Cash donations without constraints give relief groups the most flexibility, which helps temper the impact of donor fatigue in subsequent emergencies.
I find the lagging donations for Irma and Maria troubling because with few exceptions, most donations to support disaster relief are made within a few weeks of hurricanes, earthquakes or other devastating events.
Government funding fatigue
Another problem that arises when disasters bunch up is that the government itself can’t keep up with demand for the funds it reserves for relief work.
The budget for what’s known as the the Disaster Relief Fund is largely based on the average of the previous decade of disaster spending. While structured to accommodate the unpredictability of the number and cost of events, years with a particularly catastrophic event – or multiple major disasters – can drain this budget. In those cases, the government can’t fully fund disaster response work unless Congress passes legislation allocating more money and the president signs off.
But costs from these disasters are so high that this new allocation may not suffice. In addition, the funding includes $16 billion for the National Flood Insurance Program, which is not enough to to make up for its $25 billion debt that began piling up after Hurricane Katrina.
Even more disasters
Compounding the problem is that Houston, Tampa, San Juan and California’s wine country aren’t the only communities struggling to get back on their feet.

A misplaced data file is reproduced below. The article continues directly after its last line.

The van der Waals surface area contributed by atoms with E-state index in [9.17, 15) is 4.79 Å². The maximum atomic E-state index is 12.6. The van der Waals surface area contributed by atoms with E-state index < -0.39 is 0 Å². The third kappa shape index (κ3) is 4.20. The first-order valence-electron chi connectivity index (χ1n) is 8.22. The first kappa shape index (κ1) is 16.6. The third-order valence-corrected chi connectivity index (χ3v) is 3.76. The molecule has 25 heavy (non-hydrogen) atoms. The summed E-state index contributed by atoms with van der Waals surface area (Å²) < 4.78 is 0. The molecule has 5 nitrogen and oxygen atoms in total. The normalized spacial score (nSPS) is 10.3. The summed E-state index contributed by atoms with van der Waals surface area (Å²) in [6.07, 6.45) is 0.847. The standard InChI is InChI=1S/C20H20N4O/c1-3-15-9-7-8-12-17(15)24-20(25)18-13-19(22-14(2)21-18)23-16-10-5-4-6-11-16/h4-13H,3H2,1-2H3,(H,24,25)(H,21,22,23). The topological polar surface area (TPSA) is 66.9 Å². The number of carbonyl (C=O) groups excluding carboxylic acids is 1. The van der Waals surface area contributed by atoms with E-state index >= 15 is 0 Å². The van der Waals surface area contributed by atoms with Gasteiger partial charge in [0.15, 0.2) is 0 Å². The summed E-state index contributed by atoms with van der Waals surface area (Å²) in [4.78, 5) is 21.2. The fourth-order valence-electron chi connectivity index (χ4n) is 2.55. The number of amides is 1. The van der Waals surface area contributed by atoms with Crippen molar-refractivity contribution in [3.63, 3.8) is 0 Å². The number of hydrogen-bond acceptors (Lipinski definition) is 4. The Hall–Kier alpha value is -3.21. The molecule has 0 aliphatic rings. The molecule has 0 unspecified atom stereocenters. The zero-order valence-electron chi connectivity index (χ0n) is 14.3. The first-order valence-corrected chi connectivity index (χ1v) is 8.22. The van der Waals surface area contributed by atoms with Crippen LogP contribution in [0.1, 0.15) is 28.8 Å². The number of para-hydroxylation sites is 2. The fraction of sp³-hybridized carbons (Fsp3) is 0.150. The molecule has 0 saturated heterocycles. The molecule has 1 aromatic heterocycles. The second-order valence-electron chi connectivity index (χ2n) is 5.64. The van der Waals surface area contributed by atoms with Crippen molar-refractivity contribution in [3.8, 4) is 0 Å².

In the middle of this busy hurricane and wildfire season, Mexico was rocked by two earthquakes – one of which also caused major damage in Guatemala. In South Asia, Bangladesh, India and Nepal were swamped by extreme flooding.
At the same time, crises created through politics and war need donor aid too. Violence across the Middle East is still uprooting millions of peoplein that region, many of whom have nowhere to go as anti-refugee fervor heats up around the world. And hundreds of thousands of Rohingya refugees have fled persecution in Myanmar.
Just like when multiple disasters occur within a country, simultaneous crises across the globe create competition for relief resources on an international scale.
The good news is that there are some creative ways to combat donor fatigue and boost giving – even after relief donations usually dry up. For instance, musical theater superstar Lin-Manuel Miranda will reprise his signature role as Alexander Hamilton in 2019 in San Juan to raise money for Puerto Rican disaster relief while lifting local spirits.
It’s also not too late for the federal government to dedicate additional funding to help fill the gaps that remain. And there’s still time for everyone to make a difference by making monetary donations that give relief organizations the freedom to use those funds where they are needed the most.
This is both a moment and a movement https://t.co/DxnxrisnwD
— Lin-Manuel Miranda (@Lin_Manuel) November 8, 2017
Samantha Penta is an assistant professor at the College of Emergency Preparedness, Homeland Security and Cybersecurity at the University at Albany, State University of New York.
This article was originally published on The Conversation.